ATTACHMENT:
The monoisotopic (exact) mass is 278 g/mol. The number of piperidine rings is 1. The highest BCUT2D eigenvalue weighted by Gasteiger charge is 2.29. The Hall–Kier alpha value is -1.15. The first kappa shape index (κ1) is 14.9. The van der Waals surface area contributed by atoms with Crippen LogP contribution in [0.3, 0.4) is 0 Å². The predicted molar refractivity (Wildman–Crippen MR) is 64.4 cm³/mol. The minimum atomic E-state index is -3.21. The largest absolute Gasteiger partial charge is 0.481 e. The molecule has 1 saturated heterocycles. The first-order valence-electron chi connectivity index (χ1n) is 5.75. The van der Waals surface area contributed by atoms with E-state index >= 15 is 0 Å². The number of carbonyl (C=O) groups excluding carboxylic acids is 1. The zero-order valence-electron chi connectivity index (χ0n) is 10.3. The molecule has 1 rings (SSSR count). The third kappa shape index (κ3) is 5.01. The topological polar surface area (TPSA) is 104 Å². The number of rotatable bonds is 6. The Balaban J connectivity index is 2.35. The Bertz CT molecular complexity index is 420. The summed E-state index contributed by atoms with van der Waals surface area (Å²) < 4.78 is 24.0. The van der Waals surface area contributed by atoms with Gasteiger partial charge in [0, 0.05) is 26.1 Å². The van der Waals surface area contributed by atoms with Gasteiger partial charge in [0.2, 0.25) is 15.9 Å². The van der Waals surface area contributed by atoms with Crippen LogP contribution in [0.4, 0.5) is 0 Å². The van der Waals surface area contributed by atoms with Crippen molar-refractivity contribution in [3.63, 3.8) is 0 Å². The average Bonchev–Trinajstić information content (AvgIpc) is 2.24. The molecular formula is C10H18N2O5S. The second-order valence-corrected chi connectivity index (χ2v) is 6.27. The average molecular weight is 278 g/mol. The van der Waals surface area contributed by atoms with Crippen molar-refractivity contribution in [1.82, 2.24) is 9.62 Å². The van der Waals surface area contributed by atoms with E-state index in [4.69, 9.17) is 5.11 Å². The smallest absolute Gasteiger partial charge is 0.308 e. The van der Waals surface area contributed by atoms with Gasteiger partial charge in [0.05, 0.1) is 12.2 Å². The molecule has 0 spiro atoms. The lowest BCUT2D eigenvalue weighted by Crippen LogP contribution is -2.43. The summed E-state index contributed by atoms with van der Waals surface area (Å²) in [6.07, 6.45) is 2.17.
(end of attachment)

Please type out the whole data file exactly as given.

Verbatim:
The monoisotopic (exact) mass is 278 g/mol. The number of piperidine rings is 1. The highest BCUT2D eigenvalue weighted by Gasteiger charge is 2.29. The Hall–Kier alpha value is -1.15. The first kappa shape index (κ1) is 14.9. The van der Waals surface area contributed by atoms with Crippen LogP contribution in [0.3, 0.4) is 0 Å². The predicted molar refractivity (Wildman–Crippen MR) is 64.4 cm³/mol. The minimum atomic E-state index is -3.21. The largest absolute Gasteiger partial charge is 0.481 e. The molecule has 1 saturated heterocycles. The first-order valence-electron chi connectivity index (χ1n) is 5.75. The van der Waals surface area contributed by atoms with E-state index >= 15 is 0 Å². The number of carbonyl (C=O) groups excluding carboxylic acids is 1. The zero-order valence-electron chi connectivity index (χ0n) is 10.3. The molecule has 1 rings (SSSR count). The third kappa shape index (κ3) is 5.01. The topological polar surface area (TPSA) is 104 Å². The number of rotatable bonds is 6. The Balaban J connectivity index is 2.35. The Bertz CT molecular complexity index is 420. The summed E-state index contributed by atoms with van der Waals surface area (Å²) < 4.78 is 24.0. The van der Waals surface area contributed by atoms with Gasteiger partial charge in [0, 0.05) is 26.1 Å². The van der Waals surface area contributed by atoms with Gasteiger partial charge in [0.2, 0.25) is 15.9 Å². The van der Waals surface area contributed by atoms with Crippen LogP contribution in [0.4, 0.5) is 0 Å². The van der Waals surface area contributed by atoms with Crippen molar-refractivity contribution in [3.63, 3.8) is 0 Å². The average Bonchev–Trinajstić information content (AvgIpc) is 2.24. The molecular formula is C10H18N2O5S. The second-order valence-corrected chi connectivity index (χ2v) is 6.27. The average molecular weight is 278 g/mol. The van der Waals surface area contributed by atoms with Crippen molar-refractivity contribution in [1.82, 2.24) is 9.62 Å². The van der Waals surface area contributed by atoms with E-state index in [4.69, 9.17) is 5.11 Å². The smallest absolute Gasteiger partial charge is 0.308 e. The van der Waals surface area contributed by atoms with Gasteiger partial charge in [0.05, 0.1) is 12.2 Å². The molecule has 0 spiro atoms. The lowest BCUT2D eigenvalue weighted by Crippen LogP contribution is -2.43. The summed E-state index contributed by atoms with van der Waals surface area (Å²) in [6.07, 6.45) is 2.17.